A chance to shine | AspenTimes.com

A chance to shine

Aspen Times Staff Report

The Aspen Santa Fe Ballet’s second performance of its 2000-2001 season, “Winter Dances,” is a journey of discovery in contemporary dance.

Comprised of four very different ballets – Nicolo Fonte’s “Everyday Incarnation,” George Balanchine’s “Sonatine,” Dwight Rhoden’s “Ave Maria” and David Parson’s “The Envelope” – the Aspen Santa Fe Ballet’s performance brings to the stage something for every kind of ballet enthusiast.

The most impressive element of the show is how the mixed repertoire is able to showcase each of the 10 ASFB dancers. At different points throughout the evening, different members of the company shine brightly, reminding onlookers of the individual strengths each of them adds to the company.

This is no more evident than in the first piece of the evening – “Everyday Incarnation,” choreographed for the ASFB by Nicolo Fonte. A quick-tempo ballet set to the music of Vivaldi, this ensemble ballet features seven of the ASFB dancers.

“Everyday Incarnation” shows the great physical endurance of the company and its ability to adapt to a dynamic, modern style of dance unique to Fonte. The power and strength of the piece is particularly showcased through the performances of Katie Dehler, Marisa Mackel and Sam Chittenden.

Dehler shows a great ability to connect with the audience, while Mackel’s technical strength and confidence on stage elevate the integrity of the performance. Chittenden, another rising star at the ASFB, also performs with a power and poise that is extraordinary.

Following the fury of “Everyday Incarnation” is the equally powerful, yet greatly contrasting “Son-atine,” created by George Balanchine. This is a soft, lyrical pas de deux showcasing ballet’s more classical form.

Propelled by the elegant performances of Elizabeth Johansen and Chittenden, its sweet love story captivates the audience not only with the beauty of the choreography, but the dancers as well. This is Johansen’s time to shine, and she successfully approaches the piece with a feminine, steadfast ability to charm her audience, making it hard to take your eyes off of her.

Each time she enters the stage there is a soft gasp from the audience. And her subtle flirtatious interaction with the equally impressive Chittenden brings a vulnerability and innocence to the piece. The performance last weekend had the audience cheering, “More! More! More!”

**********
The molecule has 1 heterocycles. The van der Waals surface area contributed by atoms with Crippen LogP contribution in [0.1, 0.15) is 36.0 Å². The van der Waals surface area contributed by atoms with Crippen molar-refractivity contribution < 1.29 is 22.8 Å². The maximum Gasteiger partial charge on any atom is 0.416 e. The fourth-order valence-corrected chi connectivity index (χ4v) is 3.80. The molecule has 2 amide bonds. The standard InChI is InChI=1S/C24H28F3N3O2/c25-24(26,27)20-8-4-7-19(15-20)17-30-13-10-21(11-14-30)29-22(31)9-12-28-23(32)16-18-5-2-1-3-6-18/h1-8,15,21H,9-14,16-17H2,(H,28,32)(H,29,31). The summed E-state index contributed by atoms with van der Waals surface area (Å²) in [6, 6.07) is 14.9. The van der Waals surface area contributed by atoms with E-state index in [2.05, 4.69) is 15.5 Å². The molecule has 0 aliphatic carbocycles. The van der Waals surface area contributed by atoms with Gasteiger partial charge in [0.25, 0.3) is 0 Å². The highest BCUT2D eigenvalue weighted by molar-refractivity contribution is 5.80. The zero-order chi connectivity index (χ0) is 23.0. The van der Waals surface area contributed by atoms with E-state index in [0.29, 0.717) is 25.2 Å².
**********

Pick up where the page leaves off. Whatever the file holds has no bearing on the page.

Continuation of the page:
The ASFB follows the Balanchine piece with a second pas de deux, the evening’s showstopper – “Ave Maria.”

Choreographed by the ac-claimed Dwight Rhoden, “Ave Maria,” an ASFB premiere, is an intense and incredibly challenging ballet, but it’s executed with passion, commitment and precision by its two dancers, Brooke Klinger and Seth Delgrasso.

With the haunting composition of Cacini, Klinger and Delgrasso show a maturity and intimacy in the performance of their roles. Their technical execution of the piece is remarkable. At one point in the ballet, Klinger shows her capability with a long grand pli balancing on pointe. It is an act of strength and concentration unlike any other performance in the evening’s repertoire.

With religious imagery intertwined with wild passion, Rhoden’s choreography is as groundbreaking as it is timeless. The ASFB production – with costuming by Janet Cambell, paired with Klinger’s loose dark hair and Delgrasso’s untiring authority – is nothing less than stunning. Klinger and Delgrasso’s spectacular performance of “Ave Maria” is a distinct triumph for the Aspen Santa Fe Ballet.

Shifting gears once again, the evening closes with “The Envelope,” a humorous ensemble performance and the second ASFB premiere of the night. Touching upon comical parodies of divas and celebrity, “The Envelope” shows a completely different face of the Aspen Santa Fe Ballet.

Its innovative and very modern approach to performance allows the dancers a chance to really show their personalities. Barefoot and free, the seven dancers, led by the engaging performances of Ethan White and Patrick Thompson, finish the evening on a lighthearted note.

“Winter Dances” on a whole is a fresh, exciting medley of contemporary ballets. The ballet selections chosen by directors Jean-Philippe Malaty and Tom Mossbrucker show the developing confidence and promise in this ballet company.

Each showcases the strengths in each of its dancers, leaving audience members asking how this company could possibly improve. Yet somehow, thanks to the leadership of Malaty and Mossbrucker, the ASFB always shows they can move forward, and they do.

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